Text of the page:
It’s a Thursday night and Pacheco wants to go to the Heights, this part of the resort town that huddles the golf course. We drive, windows open, the damp smell of salty air. Palm trees line the main roads. Spanish moss swings from everything. I once dropped a pile of the moss on Pacheco’s bed to make him suffer some. He gave me a black eye for it. This was when Molly was around. Molly with the great swinging breasts and the terribly pale face, as if carved from wax. She liked Pacheco more around other people. I dropped moss on their bed when I learned Pacheco had been filching my dope. The moss has these bugs in it, you understand.
We get to the office. Pacheco’s got the desperate eyes for Lisa, but I make him wait in the car.
Ask her to come with, he says to me out the car window.
I pretend I don’t hear him and go in.
She sits at her desk, tells me which homes are vacant. She’s got on the work clothes: white starched collared shirt, black suit pants. Her hair is amazingly straight, like crazily impossibly straight and black.
Try the Meyers’, she says. They’re gone for three weeks.
It’d be easier if you gave me the key, I say.
I’d give you a key if you weren’t doing this for him.
You should be nicer to Pacheco, I say.
He should stop being such a whiner, she says. He’s got a temper.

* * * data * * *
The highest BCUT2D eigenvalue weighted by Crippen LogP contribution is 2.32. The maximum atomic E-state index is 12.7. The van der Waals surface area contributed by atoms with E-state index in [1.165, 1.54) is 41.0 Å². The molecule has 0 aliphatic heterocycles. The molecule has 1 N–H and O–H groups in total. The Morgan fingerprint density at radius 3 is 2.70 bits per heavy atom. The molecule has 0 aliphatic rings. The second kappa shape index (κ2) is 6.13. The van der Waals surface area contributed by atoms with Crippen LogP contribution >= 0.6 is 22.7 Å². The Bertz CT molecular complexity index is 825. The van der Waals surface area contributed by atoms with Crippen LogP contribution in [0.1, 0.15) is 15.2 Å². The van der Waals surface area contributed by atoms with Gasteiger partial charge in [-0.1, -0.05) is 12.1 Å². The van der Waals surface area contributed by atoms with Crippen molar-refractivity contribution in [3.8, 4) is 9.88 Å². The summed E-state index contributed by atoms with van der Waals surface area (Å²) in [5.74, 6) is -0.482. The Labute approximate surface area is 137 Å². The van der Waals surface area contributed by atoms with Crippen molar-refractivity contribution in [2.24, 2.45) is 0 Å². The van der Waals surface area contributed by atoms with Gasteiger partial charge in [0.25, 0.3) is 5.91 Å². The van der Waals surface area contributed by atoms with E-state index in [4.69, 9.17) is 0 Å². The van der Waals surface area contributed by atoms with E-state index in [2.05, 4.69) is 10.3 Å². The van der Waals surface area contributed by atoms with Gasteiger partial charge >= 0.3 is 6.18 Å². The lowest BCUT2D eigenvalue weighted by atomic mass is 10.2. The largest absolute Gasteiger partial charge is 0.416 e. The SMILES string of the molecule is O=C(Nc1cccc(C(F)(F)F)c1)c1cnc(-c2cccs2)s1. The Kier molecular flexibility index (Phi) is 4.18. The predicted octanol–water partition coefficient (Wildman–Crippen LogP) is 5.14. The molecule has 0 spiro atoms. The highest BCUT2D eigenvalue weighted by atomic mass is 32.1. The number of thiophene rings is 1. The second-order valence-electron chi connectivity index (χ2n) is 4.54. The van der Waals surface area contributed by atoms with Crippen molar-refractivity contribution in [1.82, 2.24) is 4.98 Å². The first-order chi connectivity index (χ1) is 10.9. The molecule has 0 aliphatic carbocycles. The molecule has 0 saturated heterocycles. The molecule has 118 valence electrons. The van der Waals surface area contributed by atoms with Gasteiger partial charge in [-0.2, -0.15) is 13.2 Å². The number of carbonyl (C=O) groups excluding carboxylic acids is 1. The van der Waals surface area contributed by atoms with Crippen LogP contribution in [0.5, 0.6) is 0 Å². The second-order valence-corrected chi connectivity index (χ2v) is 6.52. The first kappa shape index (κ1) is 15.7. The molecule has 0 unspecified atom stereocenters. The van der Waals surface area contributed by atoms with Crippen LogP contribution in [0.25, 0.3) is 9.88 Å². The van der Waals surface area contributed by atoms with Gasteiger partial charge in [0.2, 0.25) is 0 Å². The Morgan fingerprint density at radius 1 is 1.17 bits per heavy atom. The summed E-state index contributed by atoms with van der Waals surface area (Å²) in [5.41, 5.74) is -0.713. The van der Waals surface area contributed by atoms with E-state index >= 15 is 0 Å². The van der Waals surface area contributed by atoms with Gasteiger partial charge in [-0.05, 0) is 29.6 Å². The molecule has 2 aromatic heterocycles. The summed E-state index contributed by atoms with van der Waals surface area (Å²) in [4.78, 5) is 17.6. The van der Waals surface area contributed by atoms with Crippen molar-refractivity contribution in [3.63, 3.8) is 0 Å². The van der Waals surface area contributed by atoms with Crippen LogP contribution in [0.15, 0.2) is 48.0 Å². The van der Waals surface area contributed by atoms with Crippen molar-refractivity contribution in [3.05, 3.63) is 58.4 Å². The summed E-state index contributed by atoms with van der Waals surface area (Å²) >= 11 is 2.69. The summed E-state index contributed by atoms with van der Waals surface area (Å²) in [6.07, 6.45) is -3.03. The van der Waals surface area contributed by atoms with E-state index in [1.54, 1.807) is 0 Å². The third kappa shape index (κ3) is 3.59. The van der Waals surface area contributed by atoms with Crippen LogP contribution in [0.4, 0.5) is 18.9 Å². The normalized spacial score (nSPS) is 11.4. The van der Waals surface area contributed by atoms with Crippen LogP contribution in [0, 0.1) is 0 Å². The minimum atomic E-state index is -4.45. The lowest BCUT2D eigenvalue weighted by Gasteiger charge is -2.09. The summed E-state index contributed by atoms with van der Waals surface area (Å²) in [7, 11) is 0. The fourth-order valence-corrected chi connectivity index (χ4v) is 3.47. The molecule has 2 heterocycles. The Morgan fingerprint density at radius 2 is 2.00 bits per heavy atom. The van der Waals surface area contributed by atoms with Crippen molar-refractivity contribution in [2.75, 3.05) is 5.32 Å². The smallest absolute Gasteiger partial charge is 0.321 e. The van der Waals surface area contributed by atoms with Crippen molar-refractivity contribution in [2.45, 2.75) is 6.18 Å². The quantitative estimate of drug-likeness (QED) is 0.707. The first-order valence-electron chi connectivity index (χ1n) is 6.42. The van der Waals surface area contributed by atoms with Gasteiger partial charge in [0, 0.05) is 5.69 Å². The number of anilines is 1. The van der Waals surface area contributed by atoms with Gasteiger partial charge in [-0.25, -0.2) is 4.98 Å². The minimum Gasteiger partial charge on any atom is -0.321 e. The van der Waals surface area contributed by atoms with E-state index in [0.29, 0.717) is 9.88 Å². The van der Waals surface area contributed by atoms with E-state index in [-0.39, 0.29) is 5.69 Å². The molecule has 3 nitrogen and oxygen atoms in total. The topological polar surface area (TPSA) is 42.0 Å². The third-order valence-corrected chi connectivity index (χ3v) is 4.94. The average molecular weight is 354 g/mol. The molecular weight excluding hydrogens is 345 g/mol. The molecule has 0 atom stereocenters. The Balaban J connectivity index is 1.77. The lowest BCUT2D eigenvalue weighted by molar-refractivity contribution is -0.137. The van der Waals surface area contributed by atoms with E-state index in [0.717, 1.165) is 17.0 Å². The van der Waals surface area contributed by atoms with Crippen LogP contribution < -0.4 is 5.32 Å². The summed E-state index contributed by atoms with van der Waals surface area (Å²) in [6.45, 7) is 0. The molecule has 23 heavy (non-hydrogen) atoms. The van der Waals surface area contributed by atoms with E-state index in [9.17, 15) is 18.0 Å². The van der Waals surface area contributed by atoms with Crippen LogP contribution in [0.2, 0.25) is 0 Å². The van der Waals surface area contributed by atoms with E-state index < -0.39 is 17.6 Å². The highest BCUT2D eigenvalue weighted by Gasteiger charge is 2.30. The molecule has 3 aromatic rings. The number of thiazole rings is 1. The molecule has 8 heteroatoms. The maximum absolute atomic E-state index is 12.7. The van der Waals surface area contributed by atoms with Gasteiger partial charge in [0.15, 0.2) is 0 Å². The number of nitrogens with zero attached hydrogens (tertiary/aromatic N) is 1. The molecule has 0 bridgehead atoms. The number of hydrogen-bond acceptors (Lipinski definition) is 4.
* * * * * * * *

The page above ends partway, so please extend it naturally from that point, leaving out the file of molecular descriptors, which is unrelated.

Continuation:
He’s harmless, I say. He could use somebody paying him some attention. Really. It’d be nice if you at least let him know you see him.
How the fuck old are you two? she says. You think you’re using him, she says. He’s using you.
We’re all using somebody, I tell her. That’s something they would say in a movie, right?
And then you’d walk out that door and tip your hat at me and maybe wink.
Then you’d give me a blow job.
Oh, that one has me, she says. That one definitely has me joining you morons.
At nine, we pick up Lisa and the sitting in the car gets confusing. Pacheco doesn’t realize he needs to let Lisa sit up front, so I have to tell him, and in that time Lisa says, No, no, I’ll just sit in the back and let you boys give each other hand jobs. Pacheco looks at me and I don’t regard him. I want to smack him. Lisa kind of lounges across the entire backseat. Not in work clothes; she’s got this sort of library thing going on. She texts on her phone and I imagine it must be Fred, the guy who lives above her apartment. I found myself falling in love with her leather anklet one day, then her legs, then her jean shorts and frayed edges, Ping-Pong, cruelty, rules, and then, once I noticed Fred, everything else.
We should just go to the Meyers’ first, Lisa says from the back. I got something else to do tonight. You boys only get two hours of my time.
That’s not how it works, Pacheco says.
The first house is a stone ranch Pacheco picks out. My dad lived in one like it. We wait a few houses down from this ranch. We see people out walking dogs, lights in houses going off and on, figures in windows, all these lives going by quiet. I like the sitting part, the waiting part. The waiting part, the part right before you touch the door handle and it comes open, that’s almost as good as being inside. I used to like coming home to my dad’s house and being the only one up. Up at three a.M. and listening to the house do its breathing, quietly walking by his room, some woman over. Now the house is empty and I don’t know what to do with it.